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#Antifa Against Identity EVROPA, Against the Alt Right

This zine was published as part of an effort to directly confront the propaganda efforts undertaken by the fascist group Identity Evropa

The zine provides an introduction to the group by way of reprinting an essay “Big Nazi on Campus” to give a theoretical and historical overview of what the group is trying to do and where it draws its support from. Additionally, it provides background information on many of the key leaders in the group. It’s a good example of the kind of work that is incredibly necessary in the rapidly changing political landscape in the United States.

Download the PDF

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#DisruptJ20 #J20 #DC For a Fierce Anti-Capitalist, #Antifa Block At the Inauguration 


Wear all black | January 20th, 10 AM  | Logan Circle, Washington DC

Originally published by Its Going Down

We are calling for a mobile bloc opposing capitalism and fascism at the inauguration. Meet at Logan Circle at 10 am. Organize with your friends and come prepared to defend each other and everyone else who is standing up to the Trump regime.

This January 20th, thousands of people will mobilize to disrupt Trump’s inauguration, rejecting the tyranny, greed, and bigotry he represents. Many different permitted marches, blockades, and other autonomous direct actions are planned. Those who travel to DC hoping to celebrate Trump’s ascendance to power will find the inaugural ceremonies reduced to a total clusterfuck.

In this context, we call on everyone who opposes fascism and capitalism to join together and demonstrate how to prevent Trump and his cronies from implementing their program. Let’s bring a vision of a better world to Washington, DC.

Trump’s presidency represents the largest expansion of state-sanctioned repression and right-wing violence in a generation. We are already witnessing the emergence of far-right ideologies and authoritarian tendencies, from Richard Spencer’s white supremacy to the “Blue Lives Matter” rationalizations of police violence.

Join us in refusing to normalize Trump’s presidency, smashing his facade of legitimacy. We stand in solidarity with everyone who challenges oppression in all of its forms, everywhere around the world, in favor of dignity, self-determination, and defending our collective well-being.

Towards becoming an ungovernable force this winter.

Note: Enough is Enough is not organizing any of these events, we are merely listing them for people across the US and Europe to be able to see what is going on.

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#Antifa #Italy #Florence – Bomb against neo-fascist bookshop, a bomb disposal cop wounded and anarchist places raided

We learn from the national media of the explosion of a bomb in front of a neo-fascist bookshop in Florence and of an unspecified number of raids in homes and places of anarchist comrades. A police bomb disposal expert was wounded during the operation to defuse the device connected to a timer: the explosion led to injury of a hand and an eye [previously the media reported the amputation of the hand and loss of the eye].

Originally published by Informa-azione, translated by Act For Freedom Now!

In the hours following searches were conducted in the area of anarchist circles in Florence and Tuscany; at the moment there is no more information about the places affected, while reports say they have not found anything. The bomb had been discovered by a patrol of the Digos in the town involved in monitoring the bookshop near to Casapound, identified as a sensitive objective and already attacked in the past. The prosecutor is investigating for attempted murder.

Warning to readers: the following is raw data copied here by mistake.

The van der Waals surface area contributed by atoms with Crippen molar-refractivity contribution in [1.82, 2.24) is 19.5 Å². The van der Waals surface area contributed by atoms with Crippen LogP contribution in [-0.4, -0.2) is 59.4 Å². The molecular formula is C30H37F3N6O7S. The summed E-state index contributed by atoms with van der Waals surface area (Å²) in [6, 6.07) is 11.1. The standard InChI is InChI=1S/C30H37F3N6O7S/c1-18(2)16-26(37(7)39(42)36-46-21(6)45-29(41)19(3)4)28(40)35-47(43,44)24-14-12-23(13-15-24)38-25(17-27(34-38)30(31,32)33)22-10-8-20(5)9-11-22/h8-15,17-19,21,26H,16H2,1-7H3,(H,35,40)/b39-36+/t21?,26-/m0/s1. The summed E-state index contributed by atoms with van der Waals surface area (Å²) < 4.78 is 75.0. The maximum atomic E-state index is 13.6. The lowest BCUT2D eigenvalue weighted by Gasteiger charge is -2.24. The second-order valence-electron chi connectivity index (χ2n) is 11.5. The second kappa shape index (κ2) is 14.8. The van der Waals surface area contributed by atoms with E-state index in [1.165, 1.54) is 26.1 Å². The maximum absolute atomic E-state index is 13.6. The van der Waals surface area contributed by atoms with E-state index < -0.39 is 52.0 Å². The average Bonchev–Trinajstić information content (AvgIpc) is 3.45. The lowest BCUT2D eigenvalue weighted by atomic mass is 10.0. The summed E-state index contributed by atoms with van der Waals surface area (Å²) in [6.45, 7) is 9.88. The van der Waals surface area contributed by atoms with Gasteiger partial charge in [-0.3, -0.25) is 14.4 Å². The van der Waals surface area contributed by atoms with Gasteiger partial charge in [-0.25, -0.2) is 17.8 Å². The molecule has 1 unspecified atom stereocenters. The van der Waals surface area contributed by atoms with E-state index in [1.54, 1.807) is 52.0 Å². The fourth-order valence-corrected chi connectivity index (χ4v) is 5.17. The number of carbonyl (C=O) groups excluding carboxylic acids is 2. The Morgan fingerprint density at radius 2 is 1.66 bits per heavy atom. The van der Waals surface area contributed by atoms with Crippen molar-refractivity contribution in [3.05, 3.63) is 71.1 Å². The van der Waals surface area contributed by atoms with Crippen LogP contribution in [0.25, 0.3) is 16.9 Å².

Further updates coming soon.

(via Informa-azione, translated by Act For Freedom Now!)

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#DisruptJ20 Hundreds in #Seattle, #Oakland Kick Off National #Earth2Trump Resistance Roadshow Tour

16-city Tour Opposing Trump Attacks on Environment, Civil Rights Stops Next in Portland, Los Angeles.

Originally published by Center for Biological Diversity 

OAKLAND, Calif., January 3, 2017 — Hundreds of people in Oakland and Seattle on Monday kicked off the cross-country Earth2Trump roadshow, a two-route, 16-stop tour building a network of resistance against President-elect Trump’s attacks on the environment and civil rights. 

The free shows include live music, national and local speakers and a chance for participants to write personalized Earth2Trump messages that will be delivered to Washington, D.C., on inauguration day Jan. 20. The Center for Biological Diversity is organizing the shows in coordination with allied groups around the country. 

“This wave of resistance against Trump is only starting to build. What we saw in Oakland and Seattle will continue to grow bigger and stronger in the coming weeks,” said Kierán Suckling, executive director of the Center. “And after Trump is in office, we’ll be there every day to oppose every policy that hurts wildlife, poisons our air and water, destroys our climate, promotes racism, misogyny or homophobia, or marginalizes entire segments of our society.” 

The shows in Seattle and Oakland included Hawaiian singer Makana, Brazilian funk band Namorados da Lua, and singer/songwriters Dana Lyons and Casey Neill. Attendees also signed a pledge of resistance and added their personal messages into large globes bound for D.C. 

“I’m so inspired by the outpouring of empowerment and resistance we’re already seeing,” said Valerie Love, one of the Earth2Trump organizers who spoke at Oakland’s event. “When we come together and speak with a single voice, we become a force that can stand up and defend our environment, civil rights and democracy.” 

Next stops 

The central tour travels by train and will be at Ecotrust in Portland, Ore. tonight from 7 p.m.-10 p.m., featuring Portland singer Mic Crenshaw and American Indian storyteller Si Matta, who was part of the water-protector occupation at Standing Rock.